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"Biology is not the essence of humanity.

Human is a step in evolution, not the culmination." 

                     The Transhumanist Manifesto



One of the criticisms of capitalism is that rather than narrow, it extends the economic divide between the haves and the have nots.  Nowhere is this more evident than in Silicon Valley where a median income in excess of $100,000 a year (twice the national average) is offset by a poverty rate approaching 20%. Figures such as these suggest that the Techno-Optimism that drives much of today’s economic thinking should be balanced by the realization that the rising tide of technology does not necessarily lift all boats.

Instead, what we get from technologists and business leaders is an ode to the brave new world of Transhumanism.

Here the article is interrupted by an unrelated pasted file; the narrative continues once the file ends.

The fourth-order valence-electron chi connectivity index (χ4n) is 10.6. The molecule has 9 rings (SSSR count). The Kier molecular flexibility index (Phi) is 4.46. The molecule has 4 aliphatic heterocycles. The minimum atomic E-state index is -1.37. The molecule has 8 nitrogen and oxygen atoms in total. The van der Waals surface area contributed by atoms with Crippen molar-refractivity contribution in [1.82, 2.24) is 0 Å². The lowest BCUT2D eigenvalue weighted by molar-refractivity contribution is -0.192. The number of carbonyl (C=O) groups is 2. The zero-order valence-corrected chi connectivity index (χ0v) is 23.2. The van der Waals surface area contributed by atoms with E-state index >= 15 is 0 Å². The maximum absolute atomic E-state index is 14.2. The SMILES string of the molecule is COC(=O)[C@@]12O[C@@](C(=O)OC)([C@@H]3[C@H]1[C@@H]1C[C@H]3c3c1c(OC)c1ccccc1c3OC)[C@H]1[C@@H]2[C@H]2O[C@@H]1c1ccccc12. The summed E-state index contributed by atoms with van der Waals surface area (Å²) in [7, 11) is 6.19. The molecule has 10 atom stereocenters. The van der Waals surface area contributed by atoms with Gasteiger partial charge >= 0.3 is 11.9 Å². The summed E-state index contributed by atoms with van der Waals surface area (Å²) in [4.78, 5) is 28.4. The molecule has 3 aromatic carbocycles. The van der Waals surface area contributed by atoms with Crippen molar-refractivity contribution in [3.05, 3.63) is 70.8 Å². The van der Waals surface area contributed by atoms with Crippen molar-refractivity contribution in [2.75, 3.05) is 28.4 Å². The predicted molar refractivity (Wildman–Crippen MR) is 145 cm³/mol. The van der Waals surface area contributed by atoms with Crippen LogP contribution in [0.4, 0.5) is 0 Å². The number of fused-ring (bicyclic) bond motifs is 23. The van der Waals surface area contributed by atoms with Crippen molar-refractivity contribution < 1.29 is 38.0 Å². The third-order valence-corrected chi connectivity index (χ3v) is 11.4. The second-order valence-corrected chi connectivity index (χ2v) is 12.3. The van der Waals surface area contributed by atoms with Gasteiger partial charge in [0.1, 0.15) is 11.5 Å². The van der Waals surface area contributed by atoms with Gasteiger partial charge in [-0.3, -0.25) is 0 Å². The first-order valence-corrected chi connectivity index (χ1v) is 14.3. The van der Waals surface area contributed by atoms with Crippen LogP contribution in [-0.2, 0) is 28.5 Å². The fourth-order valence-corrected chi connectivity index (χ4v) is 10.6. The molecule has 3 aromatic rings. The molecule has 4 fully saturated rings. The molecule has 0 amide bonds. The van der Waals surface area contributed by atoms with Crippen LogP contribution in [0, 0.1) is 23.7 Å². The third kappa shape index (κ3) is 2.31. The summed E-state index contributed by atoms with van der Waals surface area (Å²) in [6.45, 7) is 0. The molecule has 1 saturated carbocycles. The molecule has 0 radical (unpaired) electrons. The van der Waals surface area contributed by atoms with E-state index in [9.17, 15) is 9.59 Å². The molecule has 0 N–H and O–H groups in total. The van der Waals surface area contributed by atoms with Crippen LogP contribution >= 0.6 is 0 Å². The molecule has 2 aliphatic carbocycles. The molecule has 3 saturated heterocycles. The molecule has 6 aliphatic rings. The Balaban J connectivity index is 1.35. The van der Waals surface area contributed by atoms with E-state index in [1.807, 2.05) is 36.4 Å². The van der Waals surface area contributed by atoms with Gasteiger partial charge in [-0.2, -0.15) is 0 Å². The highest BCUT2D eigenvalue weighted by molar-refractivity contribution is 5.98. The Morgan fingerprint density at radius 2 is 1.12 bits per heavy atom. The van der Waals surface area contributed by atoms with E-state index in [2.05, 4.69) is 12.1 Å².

Transhumanism is best described as self-directed evolution: the idea that humans can – and should --transcend the limitations of their current biological state through the use of advanced technologies such as genetic engineering and artificial intelligence.  The goal of Transhumanism is to deliver a utopian society in which disease and death have been banished forever.  But for who?

Capitalism and Transhumanism are inseparable.  Both value progress and efficiency above all else; the former as a means to profit, the latter as a way to personal power.  The connection becomes even stronger when you recognize that Transhumanism is not for everybody. 

Transhumanism will be expensive – very expensive.  The ability to engineer your body to the point where you are “superhuman” will fall within the means of a select few:  the technologists and business leaders who are today espousing Transhumanism’s many virtues.

If this occurs, what happens to the rest of us?  Will the ability to share in the benefits of Transhumanism be open to all?  Or will the inequality gap widen even further as we suffer under a small cadre of “superhumans” who look down upon us as inefficient vestiges of the past? 

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